Photographer Max Becherer's Haifa Street portrait
over at the New York Times Baghdad Bureau blog is accompanied by a
reflection on a country and conflict he has covered for years.
Of his photo, he writes:
Mohammad Raheem looked out the window of his home and showed me
where the blast shattered his windows four years ago to the day. The
shards went flying through the room where he slept on the floor with
his wife and three children between them, he told me.
Mohammad’s face was cut by the glass and so were the legs of his
small daughter. He sat down on the simple wooden bench looking
shattered by the memory of the blast.
In 1/30th of a second the moment passed. Teba, Mohammad’s
nine-year-old daughter, ran from behind her mother, who was listening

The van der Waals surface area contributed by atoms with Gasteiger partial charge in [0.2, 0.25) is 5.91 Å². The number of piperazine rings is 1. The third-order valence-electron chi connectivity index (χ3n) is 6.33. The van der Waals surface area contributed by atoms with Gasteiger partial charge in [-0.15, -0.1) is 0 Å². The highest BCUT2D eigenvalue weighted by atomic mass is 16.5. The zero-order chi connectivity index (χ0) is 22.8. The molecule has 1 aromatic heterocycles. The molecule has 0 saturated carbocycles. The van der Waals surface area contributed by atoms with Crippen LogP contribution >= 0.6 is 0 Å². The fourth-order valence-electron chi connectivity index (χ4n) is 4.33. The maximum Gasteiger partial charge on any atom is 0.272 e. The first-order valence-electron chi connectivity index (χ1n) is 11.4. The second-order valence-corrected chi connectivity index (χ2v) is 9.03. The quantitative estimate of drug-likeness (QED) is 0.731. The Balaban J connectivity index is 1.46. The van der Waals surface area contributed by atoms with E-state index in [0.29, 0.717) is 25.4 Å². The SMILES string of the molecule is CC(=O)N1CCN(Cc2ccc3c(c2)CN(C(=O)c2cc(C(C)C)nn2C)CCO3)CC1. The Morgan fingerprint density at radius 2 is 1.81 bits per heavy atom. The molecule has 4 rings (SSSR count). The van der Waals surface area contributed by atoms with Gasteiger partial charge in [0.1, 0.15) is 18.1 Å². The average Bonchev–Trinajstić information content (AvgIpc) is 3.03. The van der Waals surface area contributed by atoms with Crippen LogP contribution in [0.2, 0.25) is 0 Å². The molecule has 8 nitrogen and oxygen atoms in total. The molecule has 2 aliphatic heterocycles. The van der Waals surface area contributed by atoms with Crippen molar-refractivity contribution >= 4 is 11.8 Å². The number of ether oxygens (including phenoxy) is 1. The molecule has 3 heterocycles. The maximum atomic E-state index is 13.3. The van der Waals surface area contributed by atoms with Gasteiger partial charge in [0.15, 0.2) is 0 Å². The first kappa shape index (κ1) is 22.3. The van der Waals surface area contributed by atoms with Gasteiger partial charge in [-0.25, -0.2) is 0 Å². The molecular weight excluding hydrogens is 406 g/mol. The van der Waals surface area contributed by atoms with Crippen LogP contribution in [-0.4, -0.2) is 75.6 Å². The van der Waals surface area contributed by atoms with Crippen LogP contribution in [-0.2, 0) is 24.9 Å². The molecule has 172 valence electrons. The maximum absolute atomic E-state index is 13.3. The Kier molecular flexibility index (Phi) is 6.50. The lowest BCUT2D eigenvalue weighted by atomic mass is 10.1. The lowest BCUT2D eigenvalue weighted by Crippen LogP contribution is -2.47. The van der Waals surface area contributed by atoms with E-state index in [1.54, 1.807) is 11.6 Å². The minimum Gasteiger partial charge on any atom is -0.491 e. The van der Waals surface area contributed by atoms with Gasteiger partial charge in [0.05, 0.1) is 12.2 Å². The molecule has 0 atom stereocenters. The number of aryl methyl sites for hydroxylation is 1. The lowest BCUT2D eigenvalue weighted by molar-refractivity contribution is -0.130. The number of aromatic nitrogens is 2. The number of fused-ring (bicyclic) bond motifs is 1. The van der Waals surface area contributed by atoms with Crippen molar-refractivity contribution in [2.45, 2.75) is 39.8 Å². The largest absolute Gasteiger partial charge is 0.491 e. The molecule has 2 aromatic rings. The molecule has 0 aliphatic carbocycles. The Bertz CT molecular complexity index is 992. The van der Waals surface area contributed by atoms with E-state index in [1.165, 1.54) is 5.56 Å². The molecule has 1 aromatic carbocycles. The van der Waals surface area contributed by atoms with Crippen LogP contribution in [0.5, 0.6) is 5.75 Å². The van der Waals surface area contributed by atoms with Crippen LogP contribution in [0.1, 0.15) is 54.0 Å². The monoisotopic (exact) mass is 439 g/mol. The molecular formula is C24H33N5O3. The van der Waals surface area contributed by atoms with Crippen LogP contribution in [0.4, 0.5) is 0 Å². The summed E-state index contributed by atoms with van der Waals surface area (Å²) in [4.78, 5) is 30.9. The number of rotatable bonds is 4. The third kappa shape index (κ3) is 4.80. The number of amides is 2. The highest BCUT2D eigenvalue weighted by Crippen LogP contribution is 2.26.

out of sight in the hall, to her father. I raised my camera in
anticipation of human contact.
Mohammad embraced his daughter and was momentarily relieved of the
burden of his experience. My gut told me of the intimacy of the moment
I had witnessed and I knew I had what my crew and I had spent all day
"Being a photojournalist covering Iraq today," Becherer writes, "takes everything I have
ever learned about photography, Iraq and the human experience and
applying it to an event that has turned all of those things on its head."
Recent articles on Electronic Iraq: